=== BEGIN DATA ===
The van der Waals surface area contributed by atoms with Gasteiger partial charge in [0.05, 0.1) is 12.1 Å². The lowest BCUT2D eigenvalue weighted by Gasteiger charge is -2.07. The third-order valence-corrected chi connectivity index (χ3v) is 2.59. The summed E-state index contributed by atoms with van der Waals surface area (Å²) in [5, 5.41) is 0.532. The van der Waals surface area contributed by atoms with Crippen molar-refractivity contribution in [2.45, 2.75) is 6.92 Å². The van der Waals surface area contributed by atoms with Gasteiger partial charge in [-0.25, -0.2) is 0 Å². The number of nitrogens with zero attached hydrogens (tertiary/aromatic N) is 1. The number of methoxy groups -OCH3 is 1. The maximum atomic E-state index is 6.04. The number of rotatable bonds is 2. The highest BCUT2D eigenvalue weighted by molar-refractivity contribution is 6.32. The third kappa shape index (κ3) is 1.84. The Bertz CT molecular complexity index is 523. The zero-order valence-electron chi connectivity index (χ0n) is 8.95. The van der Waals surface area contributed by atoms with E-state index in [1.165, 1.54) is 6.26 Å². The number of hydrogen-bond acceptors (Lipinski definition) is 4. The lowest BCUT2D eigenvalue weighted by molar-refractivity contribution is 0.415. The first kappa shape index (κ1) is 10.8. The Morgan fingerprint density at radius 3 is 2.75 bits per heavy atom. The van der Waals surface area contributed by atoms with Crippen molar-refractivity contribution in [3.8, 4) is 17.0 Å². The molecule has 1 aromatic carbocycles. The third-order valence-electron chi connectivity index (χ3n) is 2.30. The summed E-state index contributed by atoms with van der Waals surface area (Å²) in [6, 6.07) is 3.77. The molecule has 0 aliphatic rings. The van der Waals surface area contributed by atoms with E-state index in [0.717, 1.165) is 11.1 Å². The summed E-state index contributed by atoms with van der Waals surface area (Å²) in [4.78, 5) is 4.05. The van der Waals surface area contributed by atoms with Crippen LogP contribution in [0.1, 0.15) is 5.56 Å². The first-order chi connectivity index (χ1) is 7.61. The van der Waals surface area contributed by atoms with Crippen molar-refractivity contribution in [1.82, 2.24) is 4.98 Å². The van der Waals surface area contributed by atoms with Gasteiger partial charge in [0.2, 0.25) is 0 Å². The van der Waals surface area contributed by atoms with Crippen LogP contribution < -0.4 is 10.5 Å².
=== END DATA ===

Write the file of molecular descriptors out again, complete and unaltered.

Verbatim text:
The van der Waals surface area contributed by atoms with Gasteiger partial charge in [0.05, 0.1) is 12.1 Å². The lowest BCUT2D eigenvalue weighted by Gasteiger charge is -2.07. The third-order valence-corrected chi connectivity index (χ3v) is 2.59. The summed E-state index contributed by atoms with van der Waals surface area (Å²) in [5, 5.41) is 0.532. The van der Waals surface area contributed by atoms with Crippen molar-refractivity contribution in [2.45, 2.75) is 6.92 Å². The van der Waals surface area contributed by atoms with Gasteiger partial charge in [-0.25, -0.2) is 0 Å². The number of nitrogens with zero attached hydrogens (tertiary/aromatic N) is 1. The number of methoxy groups -OCH3 is 1. The maximum atomic E-state index is 6.04. The number of rotatable bonds is 2. The highest BCUT2D eigenvalue weighted by molar-refractivity contribution is 6.32. The third kappa shape index (κ3) is 1.84. The Bertz CT molecular complexity index is 523. The zero-order valence-electron chi connectivity index (χ0n) is 8.95. The van der Waals surface area contributed by atoms with E-state index in [1.165, 1.54) is 6.26 Å². The number of hydrogen-bond acceptors (Lipinski definition) is 4. The lowest BCUT2D eigenvalue weighted by molar-refractivity contribution is 0.415. The first kappa shape index (κ1) is 10.8. The Morgan fingerprint density at radius 3 is 2.75 bits per heavy atom. The van der Waals surface area contributed by atoms with Crippen molar-refractivity contribution in [3.8, 4) is 17.0 Å². The molecule has 1 aromatic carbocycles. The third-order valence-electron chi connectivity index (χ3n) is 2.30. The summed E-state index contributed by atoms with van der Waals surface area (Å²) in [6, 6.07) is 3.77. The molecule has 0 aliphatic rings. The van der Waals surface area contributed by atoms with E-state index in [0.717, 1.165) is 11.1 Å². The summed E-state index contributed by atoms with van der Waals surface area (Å²) in [4.78, 5) is 4.05. The van der Waals surface area contributed by atoms with Crippen LogP contribution in [0.1, 0.15) is 5.56 Å². The first-order chi connectivity index (χ1) is 7.61. The van der Waals surface area contributed by atoms with Crippen molar-refractivity contribution in [1.82, 2.24) is 4.98 Å². The van der Waals surface area contributed by atoms with Gasteiger partial charge in [0.2, 0.25) is 0 Å². The van der Waals surface area contributed by atoms with Crippen LogP contribution < -0.4 is 10.5 Å².